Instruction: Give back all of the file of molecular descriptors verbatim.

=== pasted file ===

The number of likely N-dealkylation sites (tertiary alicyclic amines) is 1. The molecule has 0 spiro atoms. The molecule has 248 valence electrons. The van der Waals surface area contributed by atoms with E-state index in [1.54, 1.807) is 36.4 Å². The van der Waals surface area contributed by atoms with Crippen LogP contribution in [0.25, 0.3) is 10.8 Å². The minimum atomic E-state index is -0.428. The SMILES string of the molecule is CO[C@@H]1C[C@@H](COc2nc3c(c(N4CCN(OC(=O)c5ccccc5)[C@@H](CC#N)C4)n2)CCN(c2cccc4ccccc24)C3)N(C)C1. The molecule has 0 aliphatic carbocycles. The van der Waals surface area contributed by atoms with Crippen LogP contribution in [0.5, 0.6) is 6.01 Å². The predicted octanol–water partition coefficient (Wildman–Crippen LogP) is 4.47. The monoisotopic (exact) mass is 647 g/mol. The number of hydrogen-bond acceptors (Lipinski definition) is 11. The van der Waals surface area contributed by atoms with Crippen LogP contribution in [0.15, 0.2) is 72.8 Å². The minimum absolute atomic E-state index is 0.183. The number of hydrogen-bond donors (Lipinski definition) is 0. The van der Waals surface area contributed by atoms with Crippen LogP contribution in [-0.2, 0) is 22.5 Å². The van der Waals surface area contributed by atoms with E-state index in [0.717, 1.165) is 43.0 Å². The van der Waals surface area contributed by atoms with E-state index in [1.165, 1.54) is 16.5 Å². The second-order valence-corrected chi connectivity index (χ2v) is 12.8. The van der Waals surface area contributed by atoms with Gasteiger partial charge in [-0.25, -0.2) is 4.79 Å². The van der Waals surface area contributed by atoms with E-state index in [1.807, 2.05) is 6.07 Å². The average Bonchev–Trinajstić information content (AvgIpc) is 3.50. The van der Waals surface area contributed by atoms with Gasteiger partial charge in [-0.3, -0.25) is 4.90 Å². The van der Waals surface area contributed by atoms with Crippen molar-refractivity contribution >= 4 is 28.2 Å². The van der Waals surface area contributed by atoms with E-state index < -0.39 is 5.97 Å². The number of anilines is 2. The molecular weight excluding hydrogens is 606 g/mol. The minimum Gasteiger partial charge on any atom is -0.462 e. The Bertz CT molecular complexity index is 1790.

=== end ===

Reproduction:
The number of likely N-dealkylation sites (tertiary alicyclic amines) is 1. The molecule has 0 spiro atoms. The molecule has 248 valence electrons. The van der Waals surface area contributed by atoms with E-state index in [1.54, 1.807) is 36.4 Å². The van der Waals surface area contributed by atoms with Crippen LogP contribution in [0.25, 0.3) is 10.8 Å². The minimum atomic E-state index is -0.428. The SMILES string of the molecule is CO[C@@H]1C[C@@H](COc2nc3c(c(N4CCN(OC(=O)c5ccccc5)[C@@H](CC#N)C4)n2)CCN(c2cccc4ccccc24)C3)N(C)C1. The molecule has 0 aliphatic carbocycles. The van der Waals surface area contributed by atoms with Crippen LogP contribution in [0.5, 0.6) is 6.01 Å². The predicted octanol–water partition coefficient (Wildman–Crippen LogP) is 4.47. The monoisotopic (exact) mass is 647 g/mol. The number of hydrogen-bond acceptors (Lipinski definition) is 11. The van der Waals surface area contributed by atoms with Crippen LogP contribution in [0.15, 0.2) is 72.8 Å². The minimum absolute atomic E-state index is 0.183. The number of hydrogen-bond donors (Lipinski definition) is 0. The van der Waals surface area contributed by atoms with Crippen LogP contribution in [-0.2, 0) is 22.5 Å². The van der Waals surface area contributed by atoms with E-state index in [0.717, 1.165) is 43.0 Å². The van der Waals surface area contributed by atoms with E-state index in [1.165, 1.54) is 16.5 Å². The second-order valence-corrected chi connectivity index (χ2v) is 12.8. The van der Waals surface area contributed by atoms with Gasteiger partial charge in [-0.25, -0.2) is 4.79 Å². The van der Waals surface area contributed by atoms with E-state index in [1.807, 2.05) is 6.07 Å². The average Bonchev–Trinajstić information content (AvgIpc) is 3.50. The van der Waals surface area contributed by atoms with Gasteiger partial charge in [-0.3, -0.25) is 4.90 Å². The van der Waals surface area contributed by atoms with Crippen molar-refractivity contribution >= 4 is 28.2 Å². The van der Waals surface area contributed by atoms with E-state index < -0.39 is 5.97 Å². The number of anilines is 2. The molecular weight excluding hydrogens is 606 g/mol. The minimum Gasteiger partial charge on any atom is -0.462 e. The Bertz CT molecular complexity index is 1790.